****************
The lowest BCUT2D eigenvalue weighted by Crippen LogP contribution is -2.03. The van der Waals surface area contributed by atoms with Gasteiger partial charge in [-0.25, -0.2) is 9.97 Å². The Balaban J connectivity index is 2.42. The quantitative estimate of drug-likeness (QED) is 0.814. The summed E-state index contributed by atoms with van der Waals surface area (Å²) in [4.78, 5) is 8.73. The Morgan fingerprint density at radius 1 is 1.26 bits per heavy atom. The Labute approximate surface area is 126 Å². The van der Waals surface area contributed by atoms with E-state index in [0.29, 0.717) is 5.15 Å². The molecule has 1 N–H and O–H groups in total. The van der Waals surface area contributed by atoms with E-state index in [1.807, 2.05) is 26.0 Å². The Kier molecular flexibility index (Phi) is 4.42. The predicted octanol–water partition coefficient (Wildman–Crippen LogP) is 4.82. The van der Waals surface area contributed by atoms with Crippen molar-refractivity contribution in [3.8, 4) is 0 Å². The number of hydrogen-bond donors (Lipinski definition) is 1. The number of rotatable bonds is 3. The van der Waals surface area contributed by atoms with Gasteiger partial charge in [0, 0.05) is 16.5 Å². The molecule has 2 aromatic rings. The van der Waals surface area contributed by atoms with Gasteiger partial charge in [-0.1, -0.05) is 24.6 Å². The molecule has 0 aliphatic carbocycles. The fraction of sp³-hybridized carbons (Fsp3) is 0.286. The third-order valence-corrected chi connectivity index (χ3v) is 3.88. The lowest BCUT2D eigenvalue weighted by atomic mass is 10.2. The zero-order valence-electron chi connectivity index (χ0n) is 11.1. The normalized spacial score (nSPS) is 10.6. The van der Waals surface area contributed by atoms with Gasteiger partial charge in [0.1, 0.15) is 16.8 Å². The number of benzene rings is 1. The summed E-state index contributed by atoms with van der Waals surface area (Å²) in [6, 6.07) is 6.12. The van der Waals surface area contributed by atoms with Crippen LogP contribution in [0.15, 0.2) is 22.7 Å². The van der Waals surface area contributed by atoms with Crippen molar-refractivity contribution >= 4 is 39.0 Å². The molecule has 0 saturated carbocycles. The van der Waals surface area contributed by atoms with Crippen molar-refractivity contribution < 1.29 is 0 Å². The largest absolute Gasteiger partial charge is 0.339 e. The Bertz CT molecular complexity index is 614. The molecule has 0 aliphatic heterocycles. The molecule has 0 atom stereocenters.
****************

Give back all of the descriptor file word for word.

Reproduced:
The lowest BCUT2D eigenvalue weighted by Crippen LogP contribution is -2.03. The van der Waals surface area contributed by atoms with Gasteiger partial charge in [-0.25, -0.2) is 9.97 Å². The Balaban J connectivity index is 2.42. The quantitative estimate of drug-likeness (QED) is 0.814. The summed E-state index contributed by atoms with van der Waals surface area (Å²) in [4.78, 5) is 8.73. The Morgan fingerprint density at radius 1 is 1.26 bits per heavy atom. The Labute approximate surface area is 126 Å². The van der Waals surface area contributed by atoms with E-state index in [0.29, 0.717) is 5.15 Å². The molecule has 1 N–H and O–H groups in total. The van der Waals surface area contributed by atoms with E-state index in [1.807, 2.05) is 26.0 Å². The Kier molecular flexibility index (Phi) is 4.42. The predicted octanol–water partition coefficient (Wildman–Crippen LogP) is 4.82. The van der Waals surface area contributed by atoms with Crippen molar-refractivity contribution in [3.8, 4) is 0 Å². The number of hydrogen-bond donors (Lipinski definition) is 1. The number of rotatable bonds is 3. The van der Waals surface area contributed by atoms with Gasteiger partial charge in [0, 0.05) is 16.5 Å². The molecule has 2 aromatic rings. The van der Waals surface area contributed by atoms with Gasteiger partial charge in [-0.1, -0.05) is 24.6 Å². The molecule has 0 aliphatic carbocycles. The fraction of sp³-hybridized carbons (Fsp3) is 0.286. The third-order valence-corrected chi connectivity index (χ3v) is 3.88. The lowest BCUT2D eigenvalue weighted by atomic mass is 10.2. The zero-order valence-electron chi connectivity index (χ0n) is 11.1. The normalized spacial score (nSPS) is 10.6. The van der Waals surface area contributed by atoms with Gasteiger partial charge in [0.1, 0.15) is 16.8 Å². The number of benzene rings is 1. The summed E-state index contributed by atoms with van der Waals surface area (Å²) in [6, 6.07) is 6.12. The van der Waals surface area contributed by atoms with Crippen LogP contribution in [0.15, 0.2) is 22.7 Å². The van der Waals surface area contributed by atoms with Crippen molar-refractivity contribution >= 4 is 39.0 Å². The molecule has 0 saturated carbocycles. The van der Waals surface area contributed by atoms with Crippen molar-refractivity contribution < 1.29 is 0 Å². The largest absolute Gasteiger partial charge is 0.339 e. The Bertz CT molecular complexity index is 614. The molecule has 0 aliphatic heterocycles. The molecule has 0 atom stereocenters.